By FRANCIS X. ROCCA, Catholic News Service | Published September 12, 2013
VATICAN CITY (CNS)—Leading a crowd in prayer for peace in Syria, Pope Francis said that war is ultimately caused by selfishness, which can be overcome only though expressions of fraternity and never with violence.
“Leave behind the self-interest that hardens your heart, overcome the indifference that makes your heart insensitive towards others, conquer your deadly reasoning, and open yourself to dialogue and reconciliation,” the pope said Sept. 7 before an estimated 100,000 people in St. Peter’s Square.
The pope had called the prayer vigil less than a week earlier, as the central event of a worldwide day of fasting and prayer for peace in Syria, the Middle East and the world.
The Vatican called the vigil an unprecedented papal gesture for peace, by virtue of its scale and prominence of location. It took place the same day that U.S. Secretary of State John Kerry met with European leaders to make President Barack Obama’s case for a military strike on the government of Syria President Bashar Assad, as punishment for the alleged use of chemical weapons in the ongoing civil war there.
The pope’s homily, which took up about 15 minutes of the four-hour liturgy, did not refer to contemporary events but spoke in biblical terms about the nature of war, whose origins he traced to the fall of Adam and the first murder, by Cain of his brother Abel.
Answering Cain’s famous question to God—“Am I my brother’s keeper?”—the pope replied: “Yes, you are your brother’s keeper! To be human means to care for one another.”
“We bring about the rebirth of Cain in every act of violence and in every war,” the pope said. “All of us!”
War’s ultimate source, Pope Francis said, is the original sin of disobedience.
“When man thinks only of himself, his own interests and places himself in the center, when he permits himself to be captivated by the idols of dominion and power, when he puts himself in God’s place, then all relationships are broken and everything is ruined,” the pope said. “Then the door opens to violence, indifference and conflict.”
The pope concluded on a hopeful note, asking the crowd: “Can we get out of this spiral of sorrow and death? Can we learn once again to walk and live in the ways of peace?”
“Yes, it is possible for everyone!” he said, drawing applause, and he then invoked the image of Christ’s redemptive sacrifice as the ultimate symbol of peace.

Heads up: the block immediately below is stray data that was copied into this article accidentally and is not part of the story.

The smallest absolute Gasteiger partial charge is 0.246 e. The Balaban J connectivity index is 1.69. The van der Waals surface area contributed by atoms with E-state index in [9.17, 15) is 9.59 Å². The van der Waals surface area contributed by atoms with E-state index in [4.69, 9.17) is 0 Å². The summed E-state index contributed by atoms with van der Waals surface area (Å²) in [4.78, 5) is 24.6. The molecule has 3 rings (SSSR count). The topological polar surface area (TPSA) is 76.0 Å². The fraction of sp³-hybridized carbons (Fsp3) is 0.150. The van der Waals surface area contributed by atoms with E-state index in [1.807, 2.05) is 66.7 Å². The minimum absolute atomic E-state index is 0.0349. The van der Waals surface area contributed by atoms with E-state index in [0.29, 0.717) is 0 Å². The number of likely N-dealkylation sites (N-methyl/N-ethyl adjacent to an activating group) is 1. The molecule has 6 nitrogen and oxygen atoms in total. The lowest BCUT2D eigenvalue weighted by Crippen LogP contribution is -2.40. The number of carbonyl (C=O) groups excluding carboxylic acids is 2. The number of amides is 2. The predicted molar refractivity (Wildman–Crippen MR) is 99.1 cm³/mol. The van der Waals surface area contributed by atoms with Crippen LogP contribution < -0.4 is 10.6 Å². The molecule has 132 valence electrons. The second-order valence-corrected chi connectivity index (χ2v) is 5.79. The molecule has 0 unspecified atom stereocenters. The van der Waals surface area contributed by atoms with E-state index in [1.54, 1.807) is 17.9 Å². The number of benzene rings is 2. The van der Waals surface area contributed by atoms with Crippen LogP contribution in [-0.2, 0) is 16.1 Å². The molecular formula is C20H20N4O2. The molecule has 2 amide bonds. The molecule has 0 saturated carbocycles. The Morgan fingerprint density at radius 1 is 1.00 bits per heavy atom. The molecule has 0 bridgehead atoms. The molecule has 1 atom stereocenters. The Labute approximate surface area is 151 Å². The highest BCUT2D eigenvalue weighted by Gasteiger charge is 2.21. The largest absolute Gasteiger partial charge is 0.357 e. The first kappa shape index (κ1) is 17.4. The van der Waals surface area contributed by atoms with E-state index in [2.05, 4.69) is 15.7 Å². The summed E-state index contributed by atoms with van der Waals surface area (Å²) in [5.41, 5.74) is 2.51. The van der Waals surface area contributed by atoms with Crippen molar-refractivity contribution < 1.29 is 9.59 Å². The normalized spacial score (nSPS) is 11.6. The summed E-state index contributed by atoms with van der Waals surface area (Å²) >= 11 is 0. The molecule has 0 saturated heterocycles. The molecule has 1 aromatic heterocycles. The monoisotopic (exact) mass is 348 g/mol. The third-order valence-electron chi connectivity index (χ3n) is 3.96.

“How I wish that all men and women of good will would look to the cross, if only for a moment,” he said. “There, we can see God’s reply: violence is not answered with violence, death is not answered with the language of death. In the silence of the cross, the uproar of weapons ceases and the language of reconciliation, forgiveness, dialogue and peace is spoken.”
The pope’s homily was followed by a period of eucharistic adoration, including several stretches when all present stood or knelt in silence, without any musical accompaniment.
At other times, as during the praying of the rosary in the first half of the vigil, prayers and readings alternated with music or performances on the organ, the harp and other string instruments.
During the adoration, people representing five different countries or regions with direct or indirect links to the Syrian conflict—Egypt, the Holy Land, Russia, the United States and Syria itself—brought up incense to burn in a brazier beside the altar. Ten students from the North American College, the U.S. seminary in Rome, served as attendants.
The ancient icon of Mary known as “Salus Populi Romani” (health of the Roman people), which had been transported for the occasion from Rome’s Basilica of St. Mary Major, stood on an easel beside the altar. The icon has special importance for Pope Francis, who went to pray before it on the first morning of his pontificate in March.
The atmosphere in the square was solemn, with none of the festivity of a Sunday Angelus or Wednesday public audience. Security guards confiscated flags and placards, though some Syrian flags and signs criticizing Obama could be seen on the periphery of the square.
For more than an hour prior to the vigil, and then for the duration of the event, priests heard confessions in the square, sitting face to face with penitents on simple wooden chairs.
Many in the congregation clapped and cheered when Pope Francis came out of the basilica at 7 p.m., but soon fell silent when they noticed his serious demeanor and his failure to wave or smile.
At the end of the liturgy, just before 11 p.m., after the pope had returned to the basilica, the crowd applauded again. Pope Francis came out to offer a few final words, thanking the congregation for their company and asking them to continue praying for peace.
“Good night and have a good rest,” he said.
Contributing to this story was Carol Glatz.